One step closer to using the best materials for Li-ion batteries known to date
In current batteries, the capacity of positive electrodes reaches at best 200mAh/g, which remains inadequate for many users who need more autonomy for their mobile devices. Major efforts are therefore made at the engineering level among battery manufacturers to improve the performance of batteries but also at the fundamental research level to develop new materials whose chemical composition, enriched in lithium, would increase the capacity of positive electrodes, thus of the whole battery. "Li-rich" materials with capacities that are up to 300 mAh/g lets us indeed envision a 20% increase of current batteries’ capacities. Unfortunately, attempts made by BASF and 3M to manufacture these batteries have been proven difficult due to the limited lifespan of “Li-rich” materials upon the charge/discharge cycles of the battery.
General structure of the charged material (TEM imaging).
RS2E researchers are working since 2012 on the subject and have published three articles tackling the understanding of the mechanisms and outstanding performance of these materials. In 2013, they proposed in Nature Materials a first explanation of the electrochemical mechanism at the origin of their capacities, which is based on an anionic redox activity in addition to the cationic redox activity typically observed. In 2014, also in Nature Materials, they connected the voltage fade in the charge/discharge cycles to a structural instability of the materials resulting from a partially irreversible cationic migration. Finally, in early 2015, they used electronic imaging (electron paramagnetic resonance) to publish in Nature Communications the first ever experimental evidence of the anionic activity proposed in 2013. If these fundamental advances have clearly identified the anionic framework of "Li-rich" materials as an essential vector of the capacity increase, structural instability arising from the redox-active anion (O2 gas venting) must be countered in order to master the technological prowess that these materials suggest.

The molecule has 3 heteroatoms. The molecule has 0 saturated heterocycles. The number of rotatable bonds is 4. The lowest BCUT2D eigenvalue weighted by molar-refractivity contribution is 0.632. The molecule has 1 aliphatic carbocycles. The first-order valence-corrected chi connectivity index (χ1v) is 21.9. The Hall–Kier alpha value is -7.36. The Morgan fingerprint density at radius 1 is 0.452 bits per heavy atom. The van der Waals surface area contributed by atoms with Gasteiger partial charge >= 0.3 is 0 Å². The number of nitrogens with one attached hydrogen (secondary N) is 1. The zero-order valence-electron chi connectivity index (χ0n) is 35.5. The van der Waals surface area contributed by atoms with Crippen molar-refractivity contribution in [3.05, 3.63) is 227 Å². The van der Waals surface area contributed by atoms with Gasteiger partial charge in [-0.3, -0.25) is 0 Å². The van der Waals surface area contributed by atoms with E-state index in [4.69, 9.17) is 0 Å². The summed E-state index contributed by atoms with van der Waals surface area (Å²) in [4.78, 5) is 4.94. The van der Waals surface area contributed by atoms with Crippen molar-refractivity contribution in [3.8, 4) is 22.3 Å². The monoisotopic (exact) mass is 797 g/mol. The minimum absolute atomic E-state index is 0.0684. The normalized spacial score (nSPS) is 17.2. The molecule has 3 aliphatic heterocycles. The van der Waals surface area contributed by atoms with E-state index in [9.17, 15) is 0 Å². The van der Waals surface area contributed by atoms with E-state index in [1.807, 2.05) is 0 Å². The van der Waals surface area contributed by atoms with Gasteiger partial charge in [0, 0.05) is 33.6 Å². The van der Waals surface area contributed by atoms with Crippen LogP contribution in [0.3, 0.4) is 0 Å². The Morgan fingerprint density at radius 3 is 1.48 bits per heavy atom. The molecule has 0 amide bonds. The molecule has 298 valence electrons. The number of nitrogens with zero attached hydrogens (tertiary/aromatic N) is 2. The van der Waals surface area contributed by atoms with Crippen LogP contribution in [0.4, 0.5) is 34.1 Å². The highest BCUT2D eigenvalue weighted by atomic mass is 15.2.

Visualization of oxygen dimers by TEM : small dots joined by black lines, the darker dots in the center are iridium atoms.
Today, the same group of international researchers (from Belgium, Slovenia, Russia and France) led by Jean-Marie Tarascon (Professor at Collège de France and Director of RS2E) published in Science the first experimental observation of a reversible anionic activity in a “Li-rich”material based on Iridium. The starting point of this study was to use a model of the same structural family as the "Li-rich" materials, but with much more stable chemical bonds between the cation and anion networks in order to limit cationic migration. Thanks to a special technique of transmission electron microscopy (TEM), the structural response of the material to the charge/discharge cycles could be monitored at the atomic scale. The researchers were able to prove that the anionic redox activity is accompanied by a reorganization of the oxygen sublattice in peroxidized species (O2n-), in perfect agreement with theoretical predictions published in 2013 in Nature Materials. The value of the charge of these species could be evaluated precisely (O23-). Their stability towards dioxygen degassing (irreversible mechanism interfering with a good cycle life) could also be connected to the nature of the cation-anion chemical bonds in the material and indirectly to the potential at which these species are formed (< 4.3 Volt). Finally, the capacity decay occurring upon long cycling could be correlated with the formation and accumulation of stacking defaults in the layered structure of the material. A problem to solve in priority in order to commercialize these batteries!
Superposition of the pristine material's structure (black) and its charged structure (from neutron powder diffraction study).
The question of the anionic activity is clearly settled in this article and ends a long debate in the literature on the mechanism that underlies it and the factors that promote (or limit) the life span of “Li-rich” materials. In the early 2000s, Jean-Marie Tarascon’s team had already predicted the possibility of such anionic reactions but this proposal had not been unanimously accepted. Beyond the irrefutable evidence provided here, using transmission electron microscopy, the study highlights the possibility of tuning “infinitely” the “Li-rich” materials’ properties using chemical substitutions. Incidentally, Jean-Marie Tarascon declares: "Most of these compounds’ issues are explained; now we have to propose solutions to address them. Work has already begun including researches on encapsulated nanoparticles to limit their voltage decay."
Visualization of O-O peroxo-like dimers in high-capacity layered oxides for Li-ion batteries
Éric McCalla, Artem M. Abakumov, Matthieu Saubanère, Dominique Foix, Erik J. Berg, Gwenaëlle Rousse, Marie-Liesse Doublet, Danielle Gonbeau, Petr Novák, Gustaaf Van Tendeloo, Robert Dominko, Jean-Marie Tarascon
Science, 18/12/2015, DOI : 10.1126/science.aac8260